fragmented encapsulating packets. A tunnel protocol may encapsulating packets. A tunnel protocol may reassemble fragments
reassemble fragments associated with the wrong context at the associated with the wrong context at the right tunnel endpoint, it
right tunnel endpoint, or it may reassemble fragments associated may reassemble fragments associated with a context at the wrong
with a context at the wrong tunnel endpoint, or corrupted tunnel endpoint, or corrupted fragments may be reassembled at the
fragments may be reassembled at the right context at the right right context at the right tunnel endpoint. In each of these
tunnel endpoint. In each of these cases, the IPv6 length of the cases, the IPv6 length of the encapsulating header may be checked
encapsulating header may be checked (though (although [RFC6936] points out the weakness in this check). In
[I-D.ietf-6man-udpzero] points out the weakness in this check). addition, if the encapsulated packet is protected by a transport
In addition, if the encapsulated packet is protected by a (or other) checksum, these errors can be detected (with some
transport (or other) checksum, these errors can be detected (with probability).
some probability).
5. Tunnel protocols using UDP have some advantages that reduce the o Compared to other applications, tunnel protocols using UDP have
risk for a corrupted tunnel packet reaching a destination that some advantages that reduce the risk for a corrupted tunnel packet
will receive it, compared to other applications. This results reaching a destination that will receive it. These advantages
from processing by the network of the inner (tunneled) packet result from processing by the network of the inner (tunneled)
after being forwarded from the tunnel egress using a wrong packet after it is forwarded from the tunnel egress using a wrong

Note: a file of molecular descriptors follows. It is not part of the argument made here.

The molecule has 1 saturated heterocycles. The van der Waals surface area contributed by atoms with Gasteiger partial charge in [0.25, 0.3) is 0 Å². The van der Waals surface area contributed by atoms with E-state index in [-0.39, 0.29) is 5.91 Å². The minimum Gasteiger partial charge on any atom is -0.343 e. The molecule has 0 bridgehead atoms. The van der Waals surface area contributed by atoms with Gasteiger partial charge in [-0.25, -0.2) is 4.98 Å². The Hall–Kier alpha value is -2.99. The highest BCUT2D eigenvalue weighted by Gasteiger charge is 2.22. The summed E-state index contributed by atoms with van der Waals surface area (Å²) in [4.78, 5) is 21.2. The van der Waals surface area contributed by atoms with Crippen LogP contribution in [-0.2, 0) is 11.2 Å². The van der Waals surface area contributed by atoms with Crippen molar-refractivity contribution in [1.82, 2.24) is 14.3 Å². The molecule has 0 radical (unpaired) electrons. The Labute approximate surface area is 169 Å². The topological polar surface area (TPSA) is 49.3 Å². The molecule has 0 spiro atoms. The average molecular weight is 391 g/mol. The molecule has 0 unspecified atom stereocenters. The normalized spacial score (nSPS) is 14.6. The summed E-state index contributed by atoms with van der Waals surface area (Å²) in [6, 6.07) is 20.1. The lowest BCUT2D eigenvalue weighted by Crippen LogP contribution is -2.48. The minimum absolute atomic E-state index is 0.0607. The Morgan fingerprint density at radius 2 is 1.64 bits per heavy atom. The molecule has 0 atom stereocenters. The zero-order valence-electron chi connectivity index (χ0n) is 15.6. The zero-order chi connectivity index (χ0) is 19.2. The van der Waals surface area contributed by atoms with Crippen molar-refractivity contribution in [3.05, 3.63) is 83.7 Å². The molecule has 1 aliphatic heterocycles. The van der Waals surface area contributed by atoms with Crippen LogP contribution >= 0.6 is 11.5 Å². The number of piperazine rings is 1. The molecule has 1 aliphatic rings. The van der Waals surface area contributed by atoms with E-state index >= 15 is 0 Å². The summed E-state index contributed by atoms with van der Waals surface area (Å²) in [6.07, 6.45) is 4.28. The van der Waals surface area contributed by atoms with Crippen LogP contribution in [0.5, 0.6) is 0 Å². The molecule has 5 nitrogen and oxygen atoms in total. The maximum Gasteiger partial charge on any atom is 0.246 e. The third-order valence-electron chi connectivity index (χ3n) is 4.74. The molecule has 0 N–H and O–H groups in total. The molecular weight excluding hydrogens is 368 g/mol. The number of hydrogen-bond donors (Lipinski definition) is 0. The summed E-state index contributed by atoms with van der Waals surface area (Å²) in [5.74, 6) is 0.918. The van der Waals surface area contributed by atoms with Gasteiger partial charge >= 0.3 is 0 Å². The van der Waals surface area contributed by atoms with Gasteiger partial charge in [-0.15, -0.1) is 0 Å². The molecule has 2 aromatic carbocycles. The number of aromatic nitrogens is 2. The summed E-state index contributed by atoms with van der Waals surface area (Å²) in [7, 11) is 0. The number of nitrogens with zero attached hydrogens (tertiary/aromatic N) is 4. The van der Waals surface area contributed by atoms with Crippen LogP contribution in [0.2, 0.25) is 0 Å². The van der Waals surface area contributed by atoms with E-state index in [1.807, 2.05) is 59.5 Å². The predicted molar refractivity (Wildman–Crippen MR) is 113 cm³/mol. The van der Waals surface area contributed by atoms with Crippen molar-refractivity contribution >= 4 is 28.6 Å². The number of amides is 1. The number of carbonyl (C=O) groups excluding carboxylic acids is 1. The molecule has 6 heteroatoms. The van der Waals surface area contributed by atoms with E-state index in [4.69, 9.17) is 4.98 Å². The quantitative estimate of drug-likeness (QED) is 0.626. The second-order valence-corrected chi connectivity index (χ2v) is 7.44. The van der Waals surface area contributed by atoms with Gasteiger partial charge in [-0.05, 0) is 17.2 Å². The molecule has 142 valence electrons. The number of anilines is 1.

context: context:
* A tunneled packet may be forwarded to the wrong address * A tunneled packet may be forwarded to the wrong address domain,
domain, for example, a private address domain where the inner for example, to a private address domain where the inner
packet's address is not routable, or may fail a source address packet's address is not routable, or it may fail a source
check, such as Unicast Reverse Path Forwarding [RFC2827], address check, such as Unicast Reverse Path Forwarding
resulting in the packet being dropped. [RFC2827], resulting in the packet being dropped.
* The destination address of a tunneled packet may not at all be * The destination address of a tunneled packet may not be
reachable from the delivered domain. For example, an Ethernet reachable at all from the delivered domain. An example is an
frame where the destination MAC address is not present on the Ethernet frame where the destination MAC address is not present
LAN segment that was reached. on the LAN segment that was reached.
* The type of the tunneled packet may prevent delivery. For * The type of the tunneled packet may prevent delivery. For
example, an attempt to interpret an IP packet payload as an example, an attempt to interpret an IP packet payload as an
Ethernet frame, would likely to result in the packet being Ethernet frame would likely to result in the packet being
dropped as invalid. dropped as invalid.
* The tunneled packet checksum or integrity mechanism may detect * The tunneled packet checksum or integrity mechanism may detect
corruption of the inner packet caused at the same time as corruption of the inner packet caused at the same time as
corruption to the outer packet header. The resulting packet corruption to the outer packet header. The resulting packet
would likely be dropped as invalid. would likely be dropped as invalid.